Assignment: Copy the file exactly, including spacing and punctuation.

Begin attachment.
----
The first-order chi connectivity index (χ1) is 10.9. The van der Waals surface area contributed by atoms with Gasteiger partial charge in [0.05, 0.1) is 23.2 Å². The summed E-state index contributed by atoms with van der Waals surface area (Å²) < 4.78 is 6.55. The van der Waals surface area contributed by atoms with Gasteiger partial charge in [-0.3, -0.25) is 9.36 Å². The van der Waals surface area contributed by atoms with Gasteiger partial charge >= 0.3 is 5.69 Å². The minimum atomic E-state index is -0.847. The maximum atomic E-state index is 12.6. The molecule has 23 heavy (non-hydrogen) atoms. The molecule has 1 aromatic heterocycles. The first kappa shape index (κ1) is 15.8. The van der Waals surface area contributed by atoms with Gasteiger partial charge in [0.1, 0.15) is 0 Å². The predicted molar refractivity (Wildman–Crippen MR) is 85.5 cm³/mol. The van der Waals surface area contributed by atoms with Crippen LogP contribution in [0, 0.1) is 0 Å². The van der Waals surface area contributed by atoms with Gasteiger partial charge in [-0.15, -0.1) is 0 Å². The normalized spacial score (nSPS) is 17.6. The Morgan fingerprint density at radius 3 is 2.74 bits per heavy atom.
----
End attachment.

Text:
The first-order chi connectivity index (χ1) is 10.9. The van der Waals surface area contributed by atoms with Gasteiger partial charge in [0.05, 0.1) is 23.2 Å². The summed E-state index contributed by atoms with van der Waals surface area (Å²) < 4.78 is 6.55. The van der Waals surface area contributed by atoms with Gasteiger partial charge in [-0.3, -0.25) is 9.36 Å². The van der Waals surface area contributed by atoms with Gasteiger partial charge >= 0.3 is 5.69 Å². The minimum atomic E-state index is -0.847. The maximum atomic E-state index is 12.6. The molecule has 23 heavy (non-hydrogen) atoms. The molecule has 1 aromatic heterocycles. The first kappa shape index (κ1) is 15.8. The van der Waals surface area contributed by atoms with Gasteiger partial charge in [0.1, 0.15) is 0 Å². The predicted molar refractivity (Wildman–Crippen MR) is 85.5 cm³/mol. The van der Waals surface area contributed by atoms with Crippen LogP contribution in [0, 0.1) is 0 Å². The van der Waals surface area contributed by atoms with Gasteiger partial charge in [-0.15, -0.1) is 0 Å². The normalized spacial score (nSPS) is 17.6. The Morgan fingerprint density at radius 3 is 2.74 bits per heavy atom.